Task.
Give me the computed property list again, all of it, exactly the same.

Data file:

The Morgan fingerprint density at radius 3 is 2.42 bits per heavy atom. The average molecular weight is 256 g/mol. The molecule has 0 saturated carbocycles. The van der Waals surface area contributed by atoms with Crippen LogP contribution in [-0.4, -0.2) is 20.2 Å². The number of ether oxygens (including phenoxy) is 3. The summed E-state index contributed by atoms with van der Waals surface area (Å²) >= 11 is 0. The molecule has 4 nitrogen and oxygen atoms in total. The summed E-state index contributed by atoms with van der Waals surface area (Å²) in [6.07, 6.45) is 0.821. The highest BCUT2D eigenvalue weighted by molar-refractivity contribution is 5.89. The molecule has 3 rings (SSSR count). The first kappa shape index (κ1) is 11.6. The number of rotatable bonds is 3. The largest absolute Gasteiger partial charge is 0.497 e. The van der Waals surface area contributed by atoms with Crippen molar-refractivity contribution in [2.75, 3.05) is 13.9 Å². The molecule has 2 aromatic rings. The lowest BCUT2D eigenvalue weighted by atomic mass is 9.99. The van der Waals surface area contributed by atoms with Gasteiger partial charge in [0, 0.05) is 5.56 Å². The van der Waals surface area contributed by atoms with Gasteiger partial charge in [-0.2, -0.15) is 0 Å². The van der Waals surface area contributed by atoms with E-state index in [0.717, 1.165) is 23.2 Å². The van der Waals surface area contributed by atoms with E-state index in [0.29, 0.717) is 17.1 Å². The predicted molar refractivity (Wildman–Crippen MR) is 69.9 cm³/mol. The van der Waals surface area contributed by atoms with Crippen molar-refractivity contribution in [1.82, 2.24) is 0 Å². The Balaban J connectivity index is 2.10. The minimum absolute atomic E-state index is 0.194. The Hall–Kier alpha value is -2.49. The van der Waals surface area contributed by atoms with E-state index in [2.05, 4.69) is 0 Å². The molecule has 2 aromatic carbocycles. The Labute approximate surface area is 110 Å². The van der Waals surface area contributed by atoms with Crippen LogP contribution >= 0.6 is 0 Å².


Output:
The Morgan fingerprint density at radius 3 is 2.42 bits per heavy atom. The average molecular weight is 256 g/mol. The molecule has 0 saturated carbocycles. The van der Waals surface area contributed by atoms with Crippen LogP contribution in [-0.4, -0.2) is 20.2 Å². The number of ether oxygens (including phenoxy) is 3. The summed E-state index contributed by atoms with van der Waals surface area (Å²) >= 11 is 0. The molecule has 4 nitrogen and oxygen atoms in total. The summed E-state index contributed by atoms with van der Waals surface area (Å²) in [6.07, 6.45) is 0.821. The highest BCUT2D eigenvalue weighted by molar-refractivity contribution is 5.89. The molecule has 3 rings (SSSR count). The first kappa shape index (κ1) is 11.6. The number of rotatable bonds is 3. The largest absolute Gasteiger partial charge is 0.497 e. The van der Waals surface area contributed by atoms with Crippen molar-refractivity contribution in [2.75, 3.05) is 13.9 Å². The molecule has 2 aromatic rings. The lowest BCUT2D eigenvalue weighted by atomic mass is 9.99. The van der Waals surface area contributed by atoms with Gasteiger partial charge in [0, 0.05) is 5.56 Å². The van der Waals surface area contributed by atoms with Gasteiger partial charge in [-0.2, -0.15) is 0 Å². The van der Waals surface area contributed by atoms with E-state index in [0.717, 1.165) is 23.2 Å². The van der Waals surface area contributed by atoms with E-state index in [0.29, 0.717) is 17.1 Å². The predicted molar refractivity (Wildman–Crippen MR) is 69.9 cm³/mol. The van der Waals surface area contributed by atoms with Crippen molar-refractivity contribution in [1.82, 2.24) is 0 Å². The Balaban J connectivity index is 2.10. The minimum absolute atomic E-state index is 0.194. The Hall–Kier alpha value is -2.49. The van der Waals surface area contributed by atoms with E-state index in [2.05, 4.69) is 0 Å². The molecule has 2 aromatic carbocycles. The Labute approximate surface area is 110 Å². The van der Waals surface area contributed by atoms with Crippen LogP contribution >= 0.6 is 0 Å².